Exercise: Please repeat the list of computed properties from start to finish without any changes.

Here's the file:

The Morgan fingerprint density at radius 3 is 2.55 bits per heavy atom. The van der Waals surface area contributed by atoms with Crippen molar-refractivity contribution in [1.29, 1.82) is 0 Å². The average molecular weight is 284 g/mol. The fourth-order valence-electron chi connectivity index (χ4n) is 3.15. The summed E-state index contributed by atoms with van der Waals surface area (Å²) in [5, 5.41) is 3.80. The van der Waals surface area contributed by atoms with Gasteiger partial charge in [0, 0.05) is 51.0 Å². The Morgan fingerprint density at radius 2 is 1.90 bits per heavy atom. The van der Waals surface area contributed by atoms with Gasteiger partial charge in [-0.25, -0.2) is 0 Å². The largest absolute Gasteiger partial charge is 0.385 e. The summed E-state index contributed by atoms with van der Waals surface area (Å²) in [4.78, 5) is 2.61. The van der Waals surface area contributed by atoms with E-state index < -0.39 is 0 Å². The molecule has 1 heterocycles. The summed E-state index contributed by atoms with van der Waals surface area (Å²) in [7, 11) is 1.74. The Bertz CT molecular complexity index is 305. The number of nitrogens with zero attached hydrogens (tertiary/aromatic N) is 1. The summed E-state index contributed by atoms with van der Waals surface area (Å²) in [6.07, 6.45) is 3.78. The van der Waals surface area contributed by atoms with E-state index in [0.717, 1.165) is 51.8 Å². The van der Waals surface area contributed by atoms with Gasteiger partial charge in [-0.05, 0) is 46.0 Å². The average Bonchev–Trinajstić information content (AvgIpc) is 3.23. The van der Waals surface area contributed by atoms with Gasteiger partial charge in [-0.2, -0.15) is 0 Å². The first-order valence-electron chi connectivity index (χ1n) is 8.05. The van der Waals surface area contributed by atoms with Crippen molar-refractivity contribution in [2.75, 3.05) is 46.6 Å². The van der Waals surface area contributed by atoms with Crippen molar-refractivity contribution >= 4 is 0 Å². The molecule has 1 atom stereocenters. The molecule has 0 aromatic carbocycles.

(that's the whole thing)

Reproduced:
The Morgan fingerprint density at radius 3 is 2.55 bits per heavy atom. The van der Waals surface area contributed by atoms with Crippen molar-refractivity contribution in [1.29, 1.82) is 0 Å². The average molecular weight is 284 g/mol. The fourth-order valence-electron chi connectivity index (χ4n) is 3.15. The summed E-state index contributed by atoms with van der Waals surface area (Å²) in [5, 5.41) is 3.80. The van der Waals surface area contributed by atoms with Gasteiger partial charge in [0, 0.05) is 51.0 Å². The Morgan fingerprint density at radius 2 is 1.90 bits per heavy atom. The van der Waals surface area contributed by atoms with Gasteiger partial charge in [-0.25, -0.2) is 0 Å². The largest absolute Gasteiger partial charge is 0.385 e. The summed E-state index contributed by atoms with van der Waals surface area (Å²) in [4.78, 5) is 2.61. The van der Waals surface area contributed by atoms with E-state index < -0.39 is 0 Å². The molecule has 1 heterocycles. The summed E-state index contributed by atoms with van der Waals surface area (Å²) in [7, 11) is 1.74. The Bertz CT molecular complexity index is 305. The number of nitrogens with zero attached hydrogens (tertiary/aromatic N) is 1. The summed E-state index contributed by atoms with van der Waals surface area (Å²) in [6.07, 6.45) is 3.78. The van der Waals surface area contributed by atoms with E-state index in [0.717, 1.165) is 51.8 Å². The van der Waals surface area contributed by atoms with Gasteiger partial charge in [-0.05, 0) is 46.0 Å². The average Bonchev–Trinajstić information content (AvgIpc) is 3.23. The van der Waals surface area contributed by atoms with Gasteiger partial charge in [-0.2, -0.15) is 0 Å². The first-order valence-electron chi connectivity index (χ1n) is 8.05. The van der Waals surface area contributed by atoms with Crippen molar-refractivity contribution in [2.75, 3.05) is 46.6 Å². The van der Waals surface area contributed by atoms with Crippen molar-refractivity contribution >= 4 is 0 Å². The molecule has 1 atom stereocenters. The molecule has 0 aromatic carbocycles.